Ascari At Le Mans
Pre Le Mans Test

With so much pre Le Mans testing going on behind closed doors, there was a refreshing openness about Ascari's penultimate pre Le Mans test at Snetterton on May 25. TotalMotorSport will be covering every aspect of the team's activities in France, so this article will help to set the scene.

Openness? Well, if you came back from Le Mans on May 6 with the tenth best time among the Prototypes - a 3:38.399 - ahead of six factory cars in LMP900, what have you got to hide? Team Manager Ian Dawson was cautiously optimistic about that week in the middle of June, while Team Owner Klaas Zwart was...just cautious. Ian Dawson: "It's not a race, it's just going around in circles. It's the total opposite of a conventional race."

Klaas and Harri Toivonen were present yesterday, and for the Dutchman, it was his first chance to get behind the wheel since Donington Park last August. "I didn't race there, the car had electrical failure before the start. I just want to get some miles in today."

The plan worked very well. Chassis #2, the single roll hoop car at Donington's ELMS meeting in April - was in virtually full Le Mans trim, so hardly suited to Snetterton. Klaas didn't take long to settle in, soon requesting an adjustment to the brake pedal and a check on the 'fingers' of the sequential gearbox, which was slightly reluctant to pop down a gear into the Esses. With those minor matters fixed, he was off on a ten lap run. Times weren't the target, more getting Zwart settled in the car before he partners Patrick Lemarie and Scott Maxwell at La Sarthe next month. He ended up just outside the 60 second mark, which compares favourably with recent times here, especially for a car in Le Mans trim. But if you set a 3:38 on May 6, there's no pressure to set times......

The driver combinations were only settled half way through the day, when Ian Dawson completed discussions with the Ascari owner. Harri Toivonen had expected to spend a couple of hours in the afternoon in 'his' Le Mans chassis, but that would turn out not to be the case. He didn't mind at all, more than happy to be partnering Ben Collins and Werner Lupberger. Their tub is currently being converted to single roll hoop spec.

Ian Dawson: "We're raising the standard from where we were. The Monza 1000 KM showed how far we have come, plus Le Mans of course. At Monza, we'd have taken the win but for the car struggling to fire up at the last stop. But 1000 KM there plus 800 on one chassis and 1000 on the other on May 6...we're very happy with the reliability issue.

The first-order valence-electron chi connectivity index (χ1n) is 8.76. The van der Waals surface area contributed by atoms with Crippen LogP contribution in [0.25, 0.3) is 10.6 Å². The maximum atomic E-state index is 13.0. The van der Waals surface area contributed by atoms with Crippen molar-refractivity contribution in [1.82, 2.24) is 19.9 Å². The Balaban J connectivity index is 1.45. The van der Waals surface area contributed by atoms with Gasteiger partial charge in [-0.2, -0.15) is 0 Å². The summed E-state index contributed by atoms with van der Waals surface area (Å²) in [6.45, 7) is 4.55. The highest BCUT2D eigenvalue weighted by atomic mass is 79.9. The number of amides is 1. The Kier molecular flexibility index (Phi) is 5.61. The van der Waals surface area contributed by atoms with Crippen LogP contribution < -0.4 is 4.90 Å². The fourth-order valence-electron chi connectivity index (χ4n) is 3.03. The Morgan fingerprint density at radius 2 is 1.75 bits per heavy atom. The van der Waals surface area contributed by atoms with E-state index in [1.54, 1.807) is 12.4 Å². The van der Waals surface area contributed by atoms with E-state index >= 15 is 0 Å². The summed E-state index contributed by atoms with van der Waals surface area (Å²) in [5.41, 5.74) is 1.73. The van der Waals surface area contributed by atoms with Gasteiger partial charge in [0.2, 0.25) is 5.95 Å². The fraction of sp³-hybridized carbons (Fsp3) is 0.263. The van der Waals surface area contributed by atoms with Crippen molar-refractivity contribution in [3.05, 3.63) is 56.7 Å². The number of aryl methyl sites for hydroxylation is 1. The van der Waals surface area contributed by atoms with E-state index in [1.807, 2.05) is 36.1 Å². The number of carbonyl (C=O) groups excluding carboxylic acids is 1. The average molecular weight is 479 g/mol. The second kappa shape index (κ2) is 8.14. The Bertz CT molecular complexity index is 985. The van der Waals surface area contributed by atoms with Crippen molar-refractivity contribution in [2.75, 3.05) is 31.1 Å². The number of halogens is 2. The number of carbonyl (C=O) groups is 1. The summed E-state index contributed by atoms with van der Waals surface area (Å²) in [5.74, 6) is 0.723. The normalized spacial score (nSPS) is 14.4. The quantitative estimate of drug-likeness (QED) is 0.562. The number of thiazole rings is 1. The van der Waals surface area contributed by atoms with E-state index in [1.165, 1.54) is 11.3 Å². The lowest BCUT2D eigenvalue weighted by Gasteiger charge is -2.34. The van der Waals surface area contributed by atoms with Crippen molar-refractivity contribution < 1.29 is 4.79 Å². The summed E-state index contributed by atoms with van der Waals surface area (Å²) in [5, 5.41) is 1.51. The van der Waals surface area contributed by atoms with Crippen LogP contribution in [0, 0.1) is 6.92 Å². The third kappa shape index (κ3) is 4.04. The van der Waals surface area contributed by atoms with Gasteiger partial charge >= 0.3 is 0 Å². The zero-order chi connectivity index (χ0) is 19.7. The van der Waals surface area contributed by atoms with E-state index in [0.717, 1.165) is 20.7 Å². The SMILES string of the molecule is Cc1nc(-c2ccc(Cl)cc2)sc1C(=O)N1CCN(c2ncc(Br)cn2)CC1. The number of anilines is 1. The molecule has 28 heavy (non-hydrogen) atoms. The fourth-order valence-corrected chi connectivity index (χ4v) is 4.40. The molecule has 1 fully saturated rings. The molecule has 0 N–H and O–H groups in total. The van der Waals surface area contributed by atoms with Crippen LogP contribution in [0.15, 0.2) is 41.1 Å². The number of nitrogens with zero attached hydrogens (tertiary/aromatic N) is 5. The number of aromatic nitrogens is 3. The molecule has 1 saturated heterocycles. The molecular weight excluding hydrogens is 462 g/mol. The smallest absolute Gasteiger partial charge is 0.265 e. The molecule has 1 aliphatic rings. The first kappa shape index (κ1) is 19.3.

"We're increasing the staffing level prior to Le Mans, but we'll keep to that level afterwards. I've got it in the back of my mind that we ought to take two cars to Atlanta later on this year (there's a space in the European programme then), and there's a plan to raise the level of the cars substantially for 2002. We're also moving the workshop to Banbury after Le Mans, and then we'll bring the road car project there as well."

The only new component to be tried today was the a lower tail section. This is substantially lower over the rear wheels, and should provide another few kph on the four fastest sections at Le Mans. The single roll hoop itself provides 8-10 kph over the full roll hoop car.

Harri and Klaas were looking forward to their Le Mans drives. Harri: "I love everything about it. Werner and I will be taking our roller blades with us, and I'm going to take him round the track on the weekend before the race. We'll stop and have coffee, talk about the track....." This will be his fourth Le Mans, his best result a ninth place with JJ Lehto and Manuel Reuter on his debut in 1991.

For Klaas, Le Mans is "the race I've been trying to do for 10 years." He was down to race a Chamberlain Esprit in 1994, but "the wheels fell off it before I got in." Then there was the effort with the first Ascari in 1995. "We built that in 11 weeks, and it ran for the first time in Pre-Qualifying, but it broke a driveshaft." He couldn't get it close to four minutes, and it didn't make the cut.

That sounds a little like the Ascari effort last year. It's all different this time. There's a new sponsor on the car too. The product is QR-4U, developed by a very clever man by the name of Eric Llewellyn. More on this fascinating product in due course, but simply, it's a revolutionary new vitamin drink which targets cells directly and has some wonderful properties. It will be launched in four weeks time. The Ascari mechanics will be using it throughout Le Mans week, so expect to see them full of energy and vitality. Maybe not at 4pm on Sunday afternoon though, if everything goes to plan......

Official website of the Le Mans 24 Hours
Official website of the Le Mans 24 Hours

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